Yeah, I don't see any problem with that.

The quotations above were taken from this website:

http://change.gov/americaserves/

Dad29 said...

I don't think, in any event, that the Age of Individualism is over, and nor could it be, unless we fundamentally reassess the priority given by both many of Left and Right alike upon the false but self-aggrandizing belief in human autonomy and the limitless ascent of the human will

Well, yah, that's ONE way to look at Free Will.

You imply, however, that Free Will is used only for bad. Is that true?

Patrick Deneen said...

Dad29-
No, I wasn't arguing against "free will" - obviously that is a gift bestowed by God on man. What I was criticizing was the aggrandizement of HUMAN will as the only source of legitimacy, and thus, the concomitant rejection of the place of God's will or law in how we exercise our own free will. One of the central marks of modernity is the aggrandizement of the human will - our capacity to make, or remake the world, in our own image, and the rejection of any limits upon or standards governing the exercise of our free will.

Anonymous said...

It is unreasonable and implausible to expect to find Republicans at university events because of the contempt that Republicans as a species have for book-learnin'. When you're a group of people who take pride in your ignorance, you can't complain much when you're under-represented in higher learning. It didn't used to be that way, which is why majorities of college graduates used to vote Republican, even when Republicans were a minority among faculty. But the modern Republican party is too much based on prideful ignorance to be able to get the sympathy of college-educated Americans, let alone professors.

Anonymous said...

It's interesting that you noticed the homogeneity of the Princeton panel and have Tocqueville sited. He warned us of the tendency in a democracy to conform to group think. How it actually, despite the rigor of analysis, almost invariably leads to the same conclusion among its "intellectuals".

Anonymous said...

Anonymous II - Please have the courage to leave a name if you go a spoutin' some polemic.

Signed,
A Republican Book Learner

Patrick Deneen said...

Anon (II),
your comment is STUNNINGLY ignorant. But it's the sort of delusion that can be self-generated when the academy no longer permits serious challenges in its midst. (By the way, I'd also advise against conflating Republicans and conservatives, since you'll find - on this site at least, and a goodly number of others - that there are discerning people who are not so conditioned to necessarily confuse those two things). I dare say that it's our few conservative scholars who still really give a damn about "book learning," believing - unlike John Dewey and his many epigones - that there's something to be gained from the wisdom of the past.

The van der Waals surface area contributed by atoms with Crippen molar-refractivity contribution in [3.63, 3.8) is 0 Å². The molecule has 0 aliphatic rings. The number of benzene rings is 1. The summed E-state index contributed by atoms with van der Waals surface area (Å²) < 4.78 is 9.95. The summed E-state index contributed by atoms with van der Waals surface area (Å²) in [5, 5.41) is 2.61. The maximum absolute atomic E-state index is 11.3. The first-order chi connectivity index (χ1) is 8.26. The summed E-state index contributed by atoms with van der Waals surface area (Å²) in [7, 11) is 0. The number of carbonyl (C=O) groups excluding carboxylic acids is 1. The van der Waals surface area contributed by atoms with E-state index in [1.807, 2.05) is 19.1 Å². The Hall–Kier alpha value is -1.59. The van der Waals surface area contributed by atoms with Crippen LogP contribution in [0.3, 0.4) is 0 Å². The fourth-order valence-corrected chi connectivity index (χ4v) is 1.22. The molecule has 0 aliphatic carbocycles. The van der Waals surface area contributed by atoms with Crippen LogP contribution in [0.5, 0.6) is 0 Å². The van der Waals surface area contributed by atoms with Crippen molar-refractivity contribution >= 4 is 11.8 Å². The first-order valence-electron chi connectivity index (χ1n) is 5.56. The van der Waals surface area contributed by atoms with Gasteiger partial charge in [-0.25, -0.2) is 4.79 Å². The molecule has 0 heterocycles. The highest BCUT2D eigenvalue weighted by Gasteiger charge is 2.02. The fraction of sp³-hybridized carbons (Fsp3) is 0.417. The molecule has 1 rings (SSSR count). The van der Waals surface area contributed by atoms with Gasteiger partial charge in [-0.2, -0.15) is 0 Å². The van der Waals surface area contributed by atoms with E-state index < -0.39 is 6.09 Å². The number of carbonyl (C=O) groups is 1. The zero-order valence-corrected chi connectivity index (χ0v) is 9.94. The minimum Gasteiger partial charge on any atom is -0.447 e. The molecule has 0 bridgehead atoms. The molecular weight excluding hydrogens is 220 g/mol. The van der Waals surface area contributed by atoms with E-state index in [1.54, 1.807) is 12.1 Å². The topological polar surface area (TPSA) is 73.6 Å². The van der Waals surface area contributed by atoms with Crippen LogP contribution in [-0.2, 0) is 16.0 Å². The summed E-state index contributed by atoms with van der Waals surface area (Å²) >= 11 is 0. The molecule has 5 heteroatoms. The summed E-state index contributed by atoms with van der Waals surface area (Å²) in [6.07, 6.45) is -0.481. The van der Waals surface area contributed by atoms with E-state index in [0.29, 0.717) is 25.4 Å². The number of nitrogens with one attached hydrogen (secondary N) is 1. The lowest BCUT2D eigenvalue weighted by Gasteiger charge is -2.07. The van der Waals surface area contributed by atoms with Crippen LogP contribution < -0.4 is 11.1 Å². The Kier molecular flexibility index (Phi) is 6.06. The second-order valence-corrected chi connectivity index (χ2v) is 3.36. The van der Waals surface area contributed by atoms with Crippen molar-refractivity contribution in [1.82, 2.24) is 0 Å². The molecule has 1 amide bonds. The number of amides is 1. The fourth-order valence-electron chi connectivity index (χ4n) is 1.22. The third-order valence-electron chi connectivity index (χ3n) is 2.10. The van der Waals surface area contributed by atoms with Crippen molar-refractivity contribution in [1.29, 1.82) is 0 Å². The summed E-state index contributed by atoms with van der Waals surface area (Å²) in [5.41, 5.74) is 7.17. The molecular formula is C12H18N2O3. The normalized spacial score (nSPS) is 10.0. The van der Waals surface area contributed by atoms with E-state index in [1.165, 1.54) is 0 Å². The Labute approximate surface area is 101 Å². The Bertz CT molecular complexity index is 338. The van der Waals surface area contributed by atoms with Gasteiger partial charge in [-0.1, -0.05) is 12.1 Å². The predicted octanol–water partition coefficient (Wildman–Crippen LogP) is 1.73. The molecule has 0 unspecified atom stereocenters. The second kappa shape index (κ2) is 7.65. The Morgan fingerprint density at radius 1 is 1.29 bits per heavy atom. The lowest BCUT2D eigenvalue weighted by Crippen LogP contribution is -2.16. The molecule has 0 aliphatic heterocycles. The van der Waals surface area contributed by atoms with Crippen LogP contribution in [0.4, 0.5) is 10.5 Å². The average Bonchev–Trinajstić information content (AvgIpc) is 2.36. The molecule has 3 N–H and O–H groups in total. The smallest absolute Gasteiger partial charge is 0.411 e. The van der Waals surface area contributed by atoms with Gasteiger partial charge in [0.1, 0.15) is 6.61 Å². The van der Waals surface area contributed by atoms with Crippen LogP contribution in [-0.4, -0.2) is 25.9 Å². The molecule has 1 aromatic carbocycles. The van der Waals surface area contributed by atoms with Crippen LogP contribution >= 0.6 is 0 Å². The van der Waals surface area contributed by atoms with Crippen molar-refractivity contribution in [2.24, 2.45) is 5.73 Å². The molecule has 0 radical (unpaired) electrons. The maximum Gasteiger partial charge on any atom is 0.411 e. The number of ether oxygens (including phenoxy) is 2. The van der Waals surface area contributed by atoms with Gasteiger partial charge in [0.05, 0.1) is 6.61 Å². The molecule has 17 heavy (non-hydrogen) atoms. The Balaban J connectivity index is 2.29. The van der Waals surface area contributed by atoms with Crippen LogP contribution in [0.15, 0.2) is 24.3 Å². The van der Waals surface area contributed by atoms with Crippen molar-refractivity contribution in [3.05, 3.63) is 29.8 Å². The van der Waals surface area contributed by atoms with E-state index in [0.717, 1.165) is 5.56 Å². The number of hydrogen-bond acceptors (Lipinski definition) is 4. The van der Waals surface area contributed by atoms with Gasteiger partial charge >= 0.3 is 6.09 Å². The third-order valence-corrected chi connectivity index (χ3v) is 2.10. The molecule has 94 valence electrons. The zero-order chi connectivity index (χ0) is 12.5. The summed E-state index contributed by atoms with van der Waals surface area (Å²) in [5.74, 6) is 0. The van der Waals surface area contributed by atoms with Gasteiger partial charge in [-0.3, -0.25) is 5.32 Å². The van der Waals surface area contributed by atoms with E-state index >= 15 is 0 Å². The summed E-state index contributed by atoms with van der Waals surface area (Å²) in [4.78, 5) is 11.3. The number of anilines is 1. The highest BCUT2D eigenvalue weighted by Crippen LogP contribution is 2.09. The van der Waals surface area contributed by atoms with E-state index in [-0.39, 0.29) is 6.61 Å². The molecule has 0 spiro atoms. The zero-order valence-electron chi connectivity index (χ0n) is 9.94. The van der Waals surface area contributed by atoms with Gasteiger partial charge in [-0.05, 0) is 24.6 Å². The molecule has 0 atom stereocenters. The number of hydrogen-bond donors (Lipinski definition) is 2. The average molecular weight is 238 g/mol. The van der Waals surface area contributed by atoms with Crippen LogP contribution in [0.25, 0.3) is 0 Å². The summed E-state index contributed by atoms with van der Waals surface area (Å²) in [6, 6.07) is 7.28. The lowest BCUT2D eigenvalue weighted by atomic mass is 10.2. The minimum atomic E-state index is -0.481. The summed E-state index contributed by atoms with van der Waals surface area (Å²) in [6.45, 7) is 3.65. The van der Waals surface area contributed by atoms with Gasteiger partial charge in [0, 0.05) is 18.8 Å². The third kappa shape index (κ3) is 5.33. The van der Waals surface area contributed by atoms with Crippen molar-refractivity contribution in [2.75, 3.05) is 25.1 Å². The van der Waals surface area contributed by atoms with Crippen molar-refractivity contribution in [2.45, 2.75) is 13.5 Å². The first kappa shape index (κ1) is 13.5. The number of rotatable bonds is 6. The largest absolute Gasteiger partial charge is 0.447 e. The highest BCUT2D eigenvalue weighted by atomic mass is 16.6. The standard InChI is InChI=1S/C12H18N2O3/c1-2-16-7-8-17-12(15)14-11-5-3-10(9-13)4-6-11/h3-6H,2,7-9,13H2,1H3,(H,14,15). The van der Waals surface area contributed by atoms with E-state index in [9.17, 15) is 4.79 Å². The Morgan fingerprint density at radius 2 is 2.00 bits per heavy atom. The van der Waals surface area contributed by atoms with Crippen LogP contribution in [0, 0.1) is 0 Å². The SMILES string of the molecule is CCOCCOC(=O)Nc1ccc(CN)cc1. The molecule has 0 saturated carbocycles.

Anonymous said...

I don't conflate Republicans and conservatives since I am one of the latter. That's why the word "conservative" doesn't appear once in my comment, although your entire response is directed at my alleged conflation of conservatism and Republicanism. As for the "self-generated" "delusions" of the "academy which no longer permits serious challenges in its midst": the overhwhelming shift of college graduates away from the Republican Party cannot be accounted for in those terms. Most college graduates will only ever spend a few years in a university, and in the not-too-distant-past most of them still voted Republican. So the state of academia is beside the point as far as explaining why they now reject the Republican Party. Beyond that, it simply false to assert that only "our few conservative scholars" really "give a damn about book learning". Turning out pathetic, pampered uber-nerds who flit around squeaking about how "manly" they are and who drool over the "manliness" of their "teachers", and except the rest of us to believe that all of this snivelling over the imaginary "manliness" contained in old books maybe. That's why Bill Kristol had to be kicked out of the academy. Plato to Palin: Republican ideas in a nutshell.